This time, however, there are specific claims that can be put to the test, and our friends at did precisely that. I’d actually seen a variation on this e-mail posted on Facebook by a conservative acquaintance (FB terminology to the contrary notwithstanding, I seriously doubt that I could call anyone who believes this crap a “friend”). There are a total of eight claims in the version of the e-mail examined by Snopes. Of these, Snopes finds precisely zero to have merit. Surprise!

To be fair, I’m a little skeptical myself that there are 59 Philadelphia-area voting districts in which Mitt Romney didn’t receive a single vote. The e-mail claims that’s “a mathematical and statistical impossibility.” Snopes, citing research from the Philadelphia Inquirer sees evidence only of “a general historical trend widely seen throughout the city.” And they literally couldn’t find a Republican voter in some of those precincts. So… maybe…

True, Philadelphia voted 85-14 for Obama, and no one expected (or should have expected) anything but a blowout. Interestingly, Obama won slightly less convincingly than most of the other Democrats did in that area. Still, no votes for Romney in 59 voting districts? Hmm…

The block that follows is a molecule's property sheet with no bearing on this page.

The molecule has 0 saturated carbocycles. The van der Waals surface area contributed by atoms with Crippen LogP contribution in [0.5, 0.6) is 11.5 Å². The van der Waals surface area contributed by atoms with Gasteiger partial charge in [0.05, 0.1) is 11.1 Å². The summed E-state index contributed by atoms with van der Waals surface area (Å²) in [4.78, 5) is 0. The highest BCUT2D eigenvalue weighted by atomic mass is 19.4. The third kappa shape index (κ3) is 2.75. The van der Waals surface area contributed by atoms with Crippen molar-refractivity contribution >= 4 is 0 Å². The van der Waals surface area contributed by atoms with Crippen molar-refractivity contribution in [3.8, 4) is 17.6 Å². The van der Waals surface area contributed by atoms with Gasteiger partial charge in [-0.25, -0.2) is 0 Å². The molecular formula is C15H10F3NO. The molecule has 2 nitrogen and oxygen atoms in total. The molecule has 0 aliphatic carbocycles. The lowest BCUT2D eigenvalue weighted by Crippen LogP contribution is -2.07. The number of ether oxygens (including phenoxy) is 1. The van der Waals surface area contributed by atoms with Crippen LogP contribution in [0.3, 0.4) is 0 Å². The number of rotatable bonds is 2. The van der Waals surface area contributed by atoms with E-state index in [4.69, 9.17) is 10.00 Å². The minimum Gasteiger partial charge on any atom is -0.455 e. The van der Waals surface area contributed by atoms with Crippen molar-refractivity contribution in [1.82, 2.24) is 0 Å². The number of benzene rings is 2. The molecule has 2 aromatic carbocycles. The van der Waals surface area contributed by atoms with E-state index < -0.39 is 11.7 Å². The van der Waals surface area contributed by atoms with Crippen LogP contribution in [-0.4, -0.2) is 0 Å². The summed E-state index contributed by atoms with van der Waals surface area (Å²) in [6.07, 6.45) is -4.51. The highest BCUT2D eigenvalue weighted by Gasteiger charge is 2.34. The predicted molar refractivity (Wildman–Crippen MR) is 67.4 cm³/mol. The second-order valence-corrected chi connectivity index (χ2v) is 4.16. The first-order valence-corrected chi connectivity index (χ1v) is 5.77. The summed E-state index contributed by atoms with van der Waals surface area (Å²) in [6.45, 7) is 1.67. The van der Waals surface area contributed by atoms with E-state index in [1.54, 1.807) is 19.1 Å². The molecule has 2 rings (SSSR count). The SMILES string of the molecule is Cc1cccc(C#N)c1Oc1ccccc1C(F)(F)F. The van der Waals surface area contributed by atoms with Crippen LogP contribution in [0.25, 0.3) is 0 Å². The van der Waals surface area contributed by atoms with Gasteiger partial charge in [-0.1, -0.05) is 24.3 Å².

OK, so Romney won only 7% of the African-American vote nationally. And let’s say that an urban black voter in the City of Brotherly Love is 100 times less likely to vote for Romney than the national average. That puts the GOP challenger at .07 percent likelihood of getting the vote of an individual, randomly selected, African-American Philadelphian. But the article says the areas in question often contain “between 200 and 500 voters,” and remember, there are 59 of them. If we go with the lowest number, that’s 11800 votes (200 times 59) with nary a Romney supporter. The chances of some one person voting against Romney, then, are 99.93%; the chances of every person voting against Romney are (.9993)^11800, or roughly 0.025%. That’s about 1 chance in 4000. No, that’s not quite on the scale of probability numbers for, say, global warming. And it’s not “a mathematical and statistical impossibility.” But do I think there was some manipulation or suppression or other chicanery? Yes. Yes, I do.